Glimpses of Healing and Hope

Our church recently wrapped up a a 3-year constitutional review process. As you can imagine, this resulted in many changes for us including the ways in which we meet and communicate with one another. How can we best use our time and talents in a way pleasing to God while also being mindful of the time we have committed to obligations and responsibilities outside the church? What's the best way to gather our entire ministry team, staff and volunteer, together for face-to-face conversation and discussion of issues outside and within our congregation?

Enter the Leadership Summit -- a 3 1/2 hour gathering twice a year of all of the leaders within our church. We have just completed our fourth summit and are continuing to work out how best to use this time. So far, we have used it to discuss a church-wide Listening Process within our assigned ministry teams, review church logistical and educational information, introduce new leaders to one another, gather input on a certain topic, disburse gifts discernment results to our ministry teams, and team build.

Although we have an agenda for every summit, it is not always the same agenda. One of the best things about this twice-yearly summit is the flexibility we have given it to fit what is currently happening in the life of our church. While everyone on the leadership team sees each other throughout the year, these summits are usually the only gatherings where every leader is together. There's just something about bouncing ideas off the whole group face-to-face that doesn't happen in email or within smaller groups. Having a focused leadership time outside of our normal leadership obligations has also been very beneficial to us as we can cross-collaborate with other ministry teams "on the spot" and really build up a lot of momentum for an idea in a very short amount of time.

Just like everyone else, carving a whole Saturday morning, once in the spring and once in the fall, out of our schedule is difficult with all of the other to-dos on our list. We are reaping the rewards, though, and are excited to see how it could continue to benefit us for many years to come. 

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by Pastor Janice Sutter


Last month, I got to walk the trails at Camp Friedenswald. To stand in the shade of the towering red oaks. To soak in the late afternoon light on the prairie and oak savannah. To come upon a “kettle pond” created thousands of years ago at the melting of a glacier fragment. In such a place, the beauty and diversity of God’s creation speaks! It is good!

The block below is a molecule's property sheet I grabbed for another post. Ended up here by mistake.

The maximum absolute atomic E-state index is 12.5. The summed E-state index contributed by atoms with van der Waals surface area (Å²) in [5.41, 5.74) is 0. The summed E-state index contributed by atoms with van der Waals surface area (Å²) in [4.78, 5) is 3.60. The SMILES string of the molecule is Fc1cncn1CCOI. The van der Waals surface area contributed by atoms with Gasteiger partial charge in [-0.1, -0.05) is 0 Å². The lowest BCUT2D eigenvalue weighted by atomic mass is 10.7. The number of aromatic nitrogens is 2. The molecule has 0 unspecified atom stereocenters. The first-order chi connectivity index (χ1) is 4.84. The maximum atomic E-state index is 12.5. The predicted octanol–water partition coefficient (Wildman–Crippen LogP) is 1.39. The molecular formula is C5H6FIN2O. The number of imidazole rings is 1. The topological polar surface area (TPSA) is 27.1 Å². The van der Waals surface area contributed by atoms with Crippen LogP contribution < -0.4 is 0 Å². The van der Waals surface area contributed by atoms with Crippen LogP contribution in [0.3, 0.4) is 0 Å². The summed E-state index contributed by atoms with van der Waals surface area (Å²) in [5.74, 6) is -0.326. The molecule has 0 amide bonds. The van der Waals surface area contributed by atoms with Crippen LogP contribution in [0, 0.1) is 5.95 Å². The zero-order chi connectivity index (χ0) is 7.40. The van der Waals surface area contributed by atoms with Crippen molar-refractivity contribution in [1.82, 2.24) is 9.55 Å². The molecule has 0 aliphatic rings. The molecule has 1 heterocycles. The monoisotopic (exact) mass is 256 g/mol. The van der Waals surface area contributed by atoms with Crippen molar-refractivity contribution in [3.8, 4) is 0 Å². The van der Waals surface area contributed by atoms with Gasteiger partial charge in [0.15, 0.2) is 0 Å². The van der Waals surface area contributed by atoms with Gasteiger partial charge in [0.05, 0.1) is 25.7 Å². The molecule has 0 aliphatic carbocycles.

The event that took me to Friedenswald was a workshop for Mennonite pastors on climate change, led by Doug Kaufman and Amy Huser. Not only did we celebrate the creation around us, we also heard about the impact of climate change in Indiana and globally. We talked about our responses of denial, despair, and feelings of being overwhelmed with this change that affects all in our global home.
A highlight of the event was hearing from Mennonite Central Committee partners from Zimbabwe, El Salvador and Nepal. Each of these leaders, Durga, Zacarias and Sibonokuhle, are working with communities living in poverty whose lives have been severely impacted by prolonged drought and decreased snow line (Nepal), intense rain and drought leading to social crises (El Salvador) and severe heat waves, dwindling resources, and increased conflict (Zimbabwe).
For me, this put a whole new face on climate change. These three courageous leaders are walking with their communities through incredible change that wreaks havoc on families already struggling in poverty. They urge US Christians to pay attention to their struggles.
All three of these leaders named the hope that keeps them going in their work. Sibonokuhle of Zimbabwe spoke of the importance of her Christian faith. God’s call on her life invites her into “radical discipleship, which means that I don’t live just for myself.”
In their testimonies, I heard the need for faith in God, the Creator, along with a call to follow Jesus in radical discipleship that considers the needs of the planet and the people of earth. Such a time as this calls for faith in God alongside responsible human action.


This article originally appeared in the October 2018 edition of Kern Road Mennonite Church's electronic newsletter Kernels.

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Why does a church in South Bend, Indiana make and sell Kenyan samosas every year, anyways?